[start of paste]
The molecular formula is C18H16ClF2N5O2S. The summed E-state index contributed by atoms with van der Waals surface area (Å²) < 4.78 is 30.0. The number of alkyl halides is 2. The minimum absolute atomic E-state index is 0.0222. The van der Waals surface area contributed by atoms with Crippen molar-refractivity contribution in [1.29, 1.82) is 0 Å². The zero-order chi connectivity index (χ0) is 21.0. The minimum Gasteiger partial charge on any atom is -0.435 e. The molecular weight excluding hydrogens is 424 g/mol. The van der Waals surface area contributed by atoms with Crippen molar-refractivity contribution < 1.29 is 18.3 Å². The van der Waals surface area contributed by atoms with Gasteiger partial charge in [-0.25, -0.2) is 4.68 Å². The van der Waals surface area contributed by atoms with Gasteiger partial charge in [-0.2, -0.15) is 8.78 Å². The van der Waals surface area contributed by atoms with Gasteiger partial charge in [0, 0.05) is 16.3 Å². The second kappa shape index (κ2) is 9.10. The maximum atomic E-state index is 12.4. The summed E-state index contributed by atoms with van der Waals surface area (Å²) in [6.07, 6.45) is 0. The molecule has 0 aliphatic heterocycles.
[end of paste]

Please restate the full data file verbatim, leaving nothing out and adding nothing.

The molecular formula is C18H16ClF2N5O2S. The summed E-state index contributed by atoms with van der Waals surface area (Å²) < 4.78 is 30.0. The number of alkyl halides is 2. The minimum absolute atomic E-state index is 0.0222. The van der Waals surface area contributed by atoms with Crippen molar-refractivity contribution in [1.29, 1.82) is 0 Å². The zero-order chi connectivity index (χ0) is 21.0. The minimum Gasteiger partial charge on any atom is -0.435 e. The molecular weight excluding hydrogens is 424 g/mol. The van der Waals surface area contributed by atoms with Crippen molar-refractivity contribution < 1.29 is 18.3 Å². The van der Waals surface area contributed by atoms with Gasteiger partial charge in [-0.25, -0.2) is 4.68 Å². The van der Waals surface area contributed by atoms with Gasteiger partial charge in [-0.2, -0.15) is 8.78 Å². The van der Waals surface area contributed by atoms with Gasteiger partial charge in [0, 0.05) is 16.3 Å². The second kappa shape index (κ2) is 9.10. The maximum atomic E-state index is 12.4. The summed E-state index contributed by atoms with van der Waals surface area (Å²) in [6.07, 6.45) is 0. The molecule has 0 aliphatic heterocycles.